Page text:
Saturday, July 15, 2017

Amazigh Festival Tackles Big Questions

There is a fascinating array of academic experts participating in the International Festival of Amazigh Culture and today they showed that they weren't backing away from contentious issues
Michael Willis identified the antagonism between Islamists and Amazigh movement

The day started with an address by Maatti Kabbal from the l’Institut du Monde Arabe in Paris. His topic was "A Critique of Extreme Reason."

This was followed by a panel discussion on Amazigh Culture in North Africa, with Jilali Saib from the University of Mohammed V in Rabat, Amazigh activist Meryam Demnati from the Observatory of Amazigh Rights in Rabat., Madina Touré from Nouakchot University in Mauritania and Slimane Douih from the Sidi Mohamed Ben Abdellah University in Fez.

"Don't forget our African heritage"- Slimane Douih 

Slimane Douih, who comes from the area of the Moroccan Sahara, made the point that while much of the discussion centres around the common belief that majority of North Africa's population is believed to be Amazigh in origin, but, due to Arabisation most ethnic Amazigh identify as Arabised Amazigh. Douih challenged this by pointing out that much of the rock art and cave paintings point to a very strong African element. He made the point that while much of Amazigh culture and history is now recognised, that the African component is totally ignored. He also pointed out that his study of the Saharan Hassani language is not an Arabic language but rather linked to Amazigh. Likewise social customs and dance, show a particularly strong African rather than Arabic influence.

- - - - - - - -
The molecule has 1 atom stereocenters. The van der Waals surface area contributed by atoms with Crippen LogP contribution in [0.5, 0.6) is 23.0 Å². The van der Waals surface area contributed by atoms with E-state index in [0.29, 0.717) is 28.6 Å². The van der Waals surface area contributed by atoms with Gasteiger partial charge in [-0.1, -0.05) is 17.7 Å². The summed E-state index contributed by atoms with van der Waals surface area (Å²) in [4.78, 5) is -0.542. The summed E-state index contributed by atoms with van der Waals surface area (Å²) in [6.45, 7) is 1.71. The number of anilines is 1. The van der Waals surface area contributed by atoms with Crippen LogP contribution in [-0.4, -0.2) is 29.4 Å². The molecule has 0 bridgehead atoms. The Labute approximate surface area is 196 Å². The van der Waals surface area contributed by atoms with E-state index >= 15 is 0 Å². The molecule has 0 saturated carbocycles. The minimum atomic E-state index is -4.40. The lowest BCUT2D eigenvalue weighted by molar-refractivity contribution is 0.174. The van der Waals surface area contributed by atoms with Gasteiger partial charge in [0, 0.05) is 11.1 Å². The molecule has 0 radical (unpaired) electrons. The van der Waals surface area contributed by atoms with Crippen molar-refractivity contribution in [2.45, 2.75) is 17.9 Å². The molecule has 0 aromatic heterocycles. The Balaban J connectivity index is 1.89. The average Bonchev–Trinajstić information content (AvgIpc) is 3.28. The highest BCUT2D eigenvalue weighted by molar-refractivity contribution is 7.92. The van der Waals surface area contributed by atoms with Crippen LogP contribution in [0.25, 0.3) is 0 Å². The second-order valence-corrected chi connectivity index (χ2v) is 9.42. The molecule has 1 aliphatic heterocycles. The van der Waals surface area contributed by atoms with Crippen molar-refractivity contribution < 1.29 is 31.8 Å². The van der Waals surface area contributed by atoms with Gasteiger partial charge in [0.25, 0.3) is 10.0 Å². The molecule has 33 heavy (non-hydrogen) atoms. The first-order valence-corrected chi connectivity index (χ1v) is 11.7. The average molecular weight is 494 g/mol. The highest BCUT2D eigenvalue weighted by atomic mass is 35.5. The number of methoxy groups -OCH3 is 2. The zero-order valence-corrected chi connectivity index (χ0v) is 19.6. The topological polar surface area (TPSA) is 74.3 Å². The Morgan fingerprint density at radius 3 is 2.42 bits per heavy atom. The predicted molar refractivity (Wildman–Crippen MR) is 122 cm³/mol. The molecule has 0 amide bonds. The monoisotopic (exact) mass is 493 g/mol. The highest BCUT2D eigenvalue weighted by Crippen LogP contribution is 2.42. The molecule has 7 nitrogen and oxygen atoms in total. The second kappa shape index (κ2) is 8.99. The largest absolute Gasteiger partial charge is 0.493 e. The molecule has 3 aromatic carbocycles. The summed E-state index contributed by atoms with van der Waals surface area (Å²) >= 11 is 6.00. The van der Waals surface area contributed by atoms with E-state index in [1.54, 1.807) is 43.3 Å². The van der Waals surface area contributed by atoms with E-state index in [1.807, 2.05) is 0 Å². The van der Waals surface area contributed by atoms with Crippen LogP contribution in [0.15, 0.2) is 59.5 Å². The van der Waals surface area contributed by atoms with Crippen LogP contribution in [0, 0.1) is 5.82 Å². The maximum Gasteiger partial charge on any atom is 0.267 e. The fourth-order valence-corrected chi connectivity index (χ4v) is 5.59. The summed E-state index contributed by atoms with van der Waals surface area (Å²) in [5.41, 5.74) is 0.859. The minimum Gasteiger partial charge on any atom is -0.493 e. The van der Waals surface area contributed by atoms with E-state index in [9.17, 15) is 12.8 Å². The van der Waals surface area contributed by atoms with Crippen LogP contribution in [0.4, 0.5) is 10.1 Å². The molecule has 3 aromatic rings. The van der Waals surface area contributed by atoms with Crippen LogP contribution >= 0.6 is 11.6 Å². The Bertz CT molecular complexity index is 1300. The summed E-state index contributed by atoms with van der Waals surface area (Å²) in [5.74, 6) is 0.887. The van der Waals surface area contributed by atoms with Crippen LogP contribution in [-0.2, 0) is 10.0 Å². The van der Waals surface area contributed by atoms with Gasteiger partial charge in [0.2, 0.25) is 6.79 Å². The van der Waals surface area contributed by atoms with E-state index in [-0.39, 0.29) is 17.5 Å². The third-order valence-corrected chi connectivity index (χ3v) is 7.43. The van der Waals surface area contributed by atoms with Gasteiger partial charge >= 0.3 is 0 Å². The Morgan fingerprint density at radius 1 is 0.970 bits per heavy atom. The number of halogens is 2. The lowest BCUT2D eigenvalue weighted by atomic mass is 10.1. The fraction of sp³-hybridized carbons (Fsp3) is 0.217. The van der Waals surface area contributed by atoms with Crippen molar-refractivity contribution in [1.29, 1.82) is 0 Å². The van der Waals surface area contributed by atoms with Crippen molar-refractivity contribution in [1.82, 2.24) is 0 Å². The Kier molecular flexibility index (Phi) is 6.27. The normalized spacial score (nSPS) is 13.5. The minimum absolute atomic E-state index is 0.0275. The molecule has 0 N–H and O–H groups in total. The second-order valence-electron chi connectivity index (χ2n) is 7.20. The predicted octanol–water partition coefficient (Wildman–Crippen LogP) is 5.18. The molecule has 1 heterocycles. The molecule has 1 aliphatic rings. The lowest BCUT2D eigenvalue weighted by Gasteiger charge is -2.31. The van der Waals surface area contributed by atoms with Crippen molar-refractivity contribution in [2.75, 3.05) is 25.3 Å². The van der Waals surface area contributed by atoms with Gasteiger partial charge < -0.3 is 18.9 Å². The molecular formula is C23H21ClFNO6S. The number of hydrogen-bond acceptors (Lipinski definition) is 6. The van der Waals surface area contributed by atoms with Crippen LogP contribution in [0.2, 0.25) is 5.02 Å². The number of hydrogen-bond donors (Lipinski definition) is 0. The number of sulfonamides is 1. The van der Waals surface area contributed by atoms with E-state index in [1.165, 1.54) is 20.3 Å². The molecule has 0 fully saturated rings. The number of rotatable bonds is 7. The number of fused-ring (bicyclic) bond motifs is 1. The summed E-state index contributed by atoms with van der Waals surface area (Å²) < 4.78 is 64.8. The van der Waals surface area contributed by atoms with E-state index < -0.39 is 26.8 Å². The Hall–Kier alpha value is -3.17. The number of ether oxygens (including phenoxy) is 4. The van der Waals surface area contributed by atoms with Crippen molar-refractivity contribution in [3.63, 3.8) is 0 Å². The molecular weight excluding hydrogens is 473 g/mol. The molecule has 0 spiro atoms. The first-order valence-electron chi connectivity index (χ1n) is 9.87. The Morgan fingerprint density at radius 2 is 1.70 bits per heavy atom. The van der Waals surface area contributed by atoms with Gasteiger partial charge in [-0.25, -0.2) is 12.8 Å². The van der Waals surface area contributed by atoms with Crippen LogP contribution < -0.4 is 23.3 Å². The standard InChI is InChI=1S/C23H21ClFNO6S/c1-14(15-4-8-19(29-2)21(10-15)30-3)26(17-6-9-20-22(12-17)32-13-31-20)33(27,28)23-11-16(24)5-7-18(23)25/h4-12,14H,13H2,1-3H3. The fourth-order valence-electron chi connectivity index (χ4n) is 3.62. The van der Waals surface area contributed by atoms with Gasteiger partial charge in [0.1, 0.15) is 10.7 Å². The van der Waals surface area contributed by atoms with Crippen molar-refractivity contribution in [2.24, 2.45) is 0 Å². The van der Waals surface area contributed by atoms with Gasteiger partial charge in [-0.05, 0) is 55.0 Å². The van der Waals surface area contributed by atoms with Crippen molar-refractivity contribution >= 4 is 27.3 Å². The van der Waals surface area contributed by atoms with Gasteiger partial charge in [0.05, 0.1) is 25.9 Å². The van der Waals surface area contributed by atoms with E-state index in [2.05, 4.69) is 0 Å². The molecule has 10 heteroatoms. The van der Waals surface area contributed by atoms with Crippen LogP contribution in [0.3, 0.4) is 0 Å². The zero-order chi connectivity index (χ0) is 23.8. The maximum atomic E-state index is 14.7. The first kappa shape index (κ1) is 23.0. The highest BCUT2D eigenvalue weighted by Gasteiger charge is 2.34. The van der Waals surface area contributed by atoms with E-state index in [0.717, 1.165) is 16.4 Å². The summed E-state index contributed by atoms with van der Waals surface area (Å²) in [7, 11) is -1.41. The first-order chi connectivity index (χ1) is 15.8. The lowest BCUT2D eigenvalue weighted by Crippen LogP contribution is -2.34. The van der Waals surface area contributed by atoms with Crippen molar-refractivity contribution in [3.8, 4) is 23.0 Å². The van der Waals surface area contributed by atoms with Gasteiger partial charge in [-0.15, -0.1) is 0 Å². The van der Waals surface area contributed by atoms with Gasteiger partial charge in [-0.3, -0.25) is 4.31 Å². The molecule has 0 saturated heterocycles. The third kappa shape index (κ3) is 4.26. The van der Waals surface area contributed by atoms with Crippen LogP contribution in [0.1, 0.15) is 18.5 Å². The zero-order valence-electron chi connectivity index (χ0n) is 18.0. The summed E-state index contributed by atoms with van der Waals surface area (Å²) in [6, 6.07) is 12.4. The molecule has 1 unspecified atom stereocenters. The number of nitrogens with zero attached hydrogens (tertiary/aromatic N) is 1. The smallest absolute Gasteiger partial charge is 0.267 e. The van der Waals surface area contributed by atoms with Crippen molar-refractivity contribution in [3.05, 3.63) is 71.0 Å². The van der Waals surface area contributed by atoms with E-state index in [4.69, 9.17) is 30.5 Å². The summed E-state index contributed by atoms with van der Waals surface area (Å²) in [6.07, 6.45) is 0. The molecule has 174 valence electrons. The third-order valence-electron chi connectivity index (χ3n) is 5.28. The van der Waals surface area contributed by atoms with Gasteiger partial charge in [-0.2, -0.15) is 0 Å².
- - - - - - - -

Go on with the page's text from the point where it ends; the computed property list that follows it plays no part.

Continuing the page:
After a coffee break and much discussion, came a presentation by Michael Willis (Oxford University) on the topic; Enemies Allies or Competitors? Islamist-Amazigh Movement Relations in Morocco and Algeria. Willis started by saying that following the arrival of the Arabs in the 7th century, there has been a strong belief that Morocco and Algeria are Arab cultures. He pointed out that Islamists and Amazigh view each other as a threat. From the Islamist perspective pluralism is a threat to Islam and that, at root, the movement is post-colonial secularism.

On the other hand, the Amazigh movement sees a different kind of colonialism; saying that Arabisation, in the form of dress, customs and language, is being promoted by various Arab countries outside the Maghreb.

Willis says, that while there is antagonism between the two groups, there have been moves to build bridges. Much of this has come from the state who have a desire to use the Amazigh movement as a bulwark against Islamism. In the process, he claims, many Amazigh activists have been coopted by state institutions. During the recent tensions in the Riff region there was a coming together of the Islamists and Amazigh, though, as Willis points out, the Hirak movement is a social one rather that simply Amazigh or Islamist.

Long time Amazigh Activist Meryam Demnati

Speaking with The View From Fez, Meryam Demnati agreed and pointed out that it was a common problem with the mass media who see things in simplistic terms.

One irony Willis highlighted, was that when Morocco's Islamist PJD party came to power it was presented with the task of implementing the Amazigh policies enshrined in the new constitution - policies that they had been fighting against.

The conference winds up tomorrow after another full day of discussion. It is very much worth attending.


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